The Sacrifice of the Mass is one of God’s greatest gifts to Catholics. Attending Mass can be equated with being permitted to stand at the feet of Christ during His Crucifixion, since the Sacrifice of the Cross and the Sacrifice of the Mass are the same sacrifice. They both fulfill the five sacrificial conditions in the same way. Both sacrifices have a visible gift that is immolated or offered to God by an authorized person for religious purposes. The final condition is that the sacrifice be accepted by God, and He accepts both the Sacrifice of the Cross and the Sacrifice of the Mass.
The word sacrifice comes from the two Latin words, sacer (sacred) and facere (to make). This would rightly imply that a sacrifice is something that is given to God for His service, which makes it sacred. Sacrifice is the highest form of worship that can be paid to God. The principal purpose of sacrifice is to give honor and glory to God. Throughout the history of the world, every civilization has offered some form of sacrifice to their gods. In the Old Law (before the coming of Christ) the chief sacrifices of the Hebrews were bloody sacrifices. These sacrifices prefigured the sacrifice of the New Law, or the Sacrifice of the Cross, which is the most perfect sacrifice ever made.
The sacrifice of the Cross is the perfect sacrifice because it fulfilled all the sacrificial conditions in the most perfect ways possible. The visible gift was the Son of God, both as Victim and as Priest. He offered Himself to God the Father at the Last Supper and was immolated on the Cross. His sacrifice was accepted by God. It was made to give honor and glory to God, to expiate the sins of men and to merit the grace of salvation for men.
Though the Sacrifice of the Cross was the most perfect sacrifice, all sacrifice was not meant to cease once it had occurred. All religions have sacrifices. Therefore, Christianity, the perfect religion, must have a perfect sacrifice. The New Law is a fulfillment of the Old Law. The Old Law had sacrifices which prefigured a perpetual sacrifice in the New Law. The Holy Sacrifice of the Mass is the perpetual renewal of the Sacrifice of the Cross. The “Eternal Victim,” Jesus Christ, is offered through the Church by the priest and the faithful. The Sacrifice of the Mass gives honor and glory to God and gives graces to the souls of the faithful. God accepts the Sacrifice of the Mass which is the continuation of the Sacrifice of the Cross.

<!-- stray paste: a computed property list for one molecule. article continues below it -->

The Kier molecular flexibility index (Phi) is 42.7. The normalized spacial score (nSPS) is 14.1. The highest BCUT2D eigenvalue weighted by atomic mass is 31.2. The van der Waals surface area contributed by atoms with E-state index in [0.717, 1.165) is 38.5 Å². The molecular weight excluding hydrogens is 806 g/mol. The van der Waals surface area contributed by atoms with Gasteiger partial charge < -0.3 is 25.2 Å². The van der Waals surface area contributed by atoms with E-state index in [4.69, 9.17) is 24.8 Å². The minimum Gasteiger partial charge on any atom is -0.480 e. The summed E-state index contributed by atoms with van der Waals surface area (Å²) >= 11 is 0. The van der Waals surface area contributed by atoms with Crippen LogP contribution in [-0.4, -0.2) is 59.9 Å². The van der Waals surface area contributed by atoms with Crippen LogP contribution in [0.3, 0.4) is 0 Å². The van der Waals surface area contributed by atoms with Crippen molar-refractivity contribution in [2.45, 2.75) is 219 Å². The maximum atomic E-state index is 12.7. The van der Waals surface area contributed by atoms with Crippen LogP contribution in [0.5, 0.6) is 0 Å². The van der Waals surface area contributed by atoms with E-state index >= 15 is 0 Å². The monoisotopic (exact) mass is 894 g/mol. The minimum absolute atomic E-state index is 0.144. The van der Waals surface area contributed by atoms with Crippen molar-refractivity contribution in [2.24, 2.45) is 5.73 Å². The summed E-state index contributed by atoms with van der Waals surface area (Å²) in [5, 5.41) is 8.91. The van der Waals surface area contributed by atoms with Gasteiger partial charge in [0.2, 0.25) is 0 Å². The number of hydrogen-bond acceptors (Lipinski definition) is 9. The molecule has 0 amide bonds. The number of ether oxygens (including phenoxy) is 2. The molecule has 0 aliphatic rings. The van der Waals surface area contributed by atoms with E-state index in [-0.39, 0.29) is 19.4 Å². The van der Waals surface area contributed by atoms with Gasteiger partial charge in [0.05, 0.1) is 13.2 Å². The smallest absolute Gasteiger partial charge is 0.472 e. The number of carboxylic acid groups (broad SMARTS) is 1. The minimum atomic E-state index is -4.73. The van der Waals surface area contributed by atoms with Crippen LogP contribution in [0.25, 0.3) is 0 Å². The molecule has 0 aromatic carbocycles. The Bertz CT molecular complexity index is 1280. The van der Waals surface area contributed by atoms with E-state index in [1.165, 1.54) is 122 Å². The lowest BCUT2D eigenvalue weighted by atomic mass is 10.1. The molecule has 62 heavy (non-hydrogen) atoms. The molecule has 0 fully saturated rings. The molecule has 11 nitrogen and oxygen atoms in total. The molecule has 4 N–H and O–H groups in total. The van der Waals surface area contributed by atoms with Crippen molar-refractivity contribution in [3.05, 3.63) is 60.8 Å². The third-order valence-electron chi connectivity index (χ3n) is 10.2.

The Sacrifices of the Cross, and the Sacrifice of the Mass are not two separate sacrifices, but one. This is shown by the way that each fulfills the sacrificial conditions. Saint Thomas Aquinas says: “And if it be objected to this that we offer daily, I reply that we do not offer other than that which Christ offered for us, namely, His Blood. Hence ours is not another sacrifice, but is the commemoration of that Sacrifice which Christ offered, as we read in Luke: “This do for a commemoration of Me.”” In the Sacrifice of the Mass, the priest does exactly what Christ did at the Last Supper. How grateful should Catholics be to God, who allows them the privilege of assisting at the Sacrifice of the Mass, the same sacrifice as the one which paid their debt to God!
Laux, John. Mass and the Sacraments. Charlotte: Tan Books, 2013